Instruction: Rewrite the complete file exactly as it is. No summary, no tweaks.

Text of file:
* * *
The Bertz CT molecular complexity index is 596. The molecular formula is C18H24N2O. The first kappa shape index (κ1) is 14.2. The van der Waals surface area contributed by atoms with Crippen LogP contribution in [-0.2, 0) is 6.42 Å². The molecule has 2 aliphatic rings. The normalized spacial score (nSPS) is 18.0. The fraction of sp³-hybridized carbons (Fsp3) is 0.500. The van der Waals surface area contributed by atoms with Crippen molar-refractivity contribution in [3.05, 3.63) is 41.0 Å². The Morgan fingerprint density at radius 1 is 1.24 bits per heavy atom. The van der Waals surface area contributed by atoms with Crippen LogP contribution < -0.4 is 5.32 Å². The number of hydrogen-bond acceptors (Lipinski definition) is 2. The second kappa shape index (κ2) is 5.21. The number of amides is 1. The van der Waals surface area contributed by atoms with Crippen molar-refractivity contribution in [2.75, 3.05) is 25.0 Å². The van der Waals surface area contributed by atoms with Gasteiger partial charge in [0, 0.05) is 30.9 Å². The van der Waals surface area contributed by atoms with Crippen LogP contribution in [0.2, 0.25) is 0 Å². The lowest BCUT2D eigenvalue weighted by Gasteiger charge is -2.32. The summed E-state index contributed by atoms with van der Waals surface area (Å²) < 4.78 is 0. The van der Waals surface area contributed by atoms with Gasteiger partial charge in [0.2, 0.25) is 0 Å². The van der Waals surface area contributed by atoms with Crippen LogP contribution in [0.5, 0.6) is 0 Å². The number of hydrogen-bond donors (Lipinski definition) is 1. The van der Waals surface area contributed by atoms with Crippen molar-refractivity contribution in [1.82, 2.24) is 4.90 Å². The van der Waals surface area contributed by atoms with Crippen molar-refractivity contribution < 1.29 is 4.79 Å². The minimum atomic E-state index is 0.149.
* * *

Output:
The Bertz CT molecular complexity index is 596. The molecular formula is C18H24N2O. The first kappa shape index (κ1) is 14.2. The van der Waals surface area contributed by atoms with Crippen LogP contribution in [-0.2, 0) is 6.42 Å². The molecule has 2 aliphatic rings. The normalized spacial score (nSPS) is 18.0. The fraction of sp³-hybridized carbons (Fsp3) is 0.500. The van der Waals surface area contributed by atoms with Crippen molar-refractivity contribution in [3.05, 3.63) is 41.0 Å². The Morgan fingerprint density at radius 1 is 1.24 bits per heavy atom. The van der Waals surface area contributed by atoms with Crippen LogP contribution < -0.4 is 5.32 Å². The number of hydrogen-bond acceptors (Lipinski definition) is 2. The second kappa shape index (κ2) is 5.21. The number of amides is 1. The van der Waals surface area contributed by atoms with Crippen molar-refractivity contribution in [2.75, 3.05) is 25.0 Å². The van der Waals surface area contributed by atoms with Gasteiger partial charge in [0, 0.05) is 30.9 Å². The van der Waals surface area contributed by atoms with Crippen LogP contribution in [0.2, 0.25) is 0 Å². The lowest BCUT2D eigenvalue weighted by Gasteiger charge is -2.32. The summed E-state index contributed by atoms with van der Waals surface area (Å²) < 4.78 is 0. The van der Waals surface area contributed by atoms with Gasteiger partial charge in [0.2, 0.25) is 0 Å². The van der Waals surface area contributed by atoms with Crippen LogP contribution in [0.5, 0.6) is 0 Å². The number of hydrogen-bond donors (Lipinski definition) is 1. The van der Waals surface area contributed by atoms with Crippen molar-refractivity contribution in [1.82, 2.24) is 4.90 Å². The van der Waals surface area contributed by atoms with Crippen molar-refractivity contribution < 1.29 is 4.79 Å². The minimum atomic E-state index is 0.149.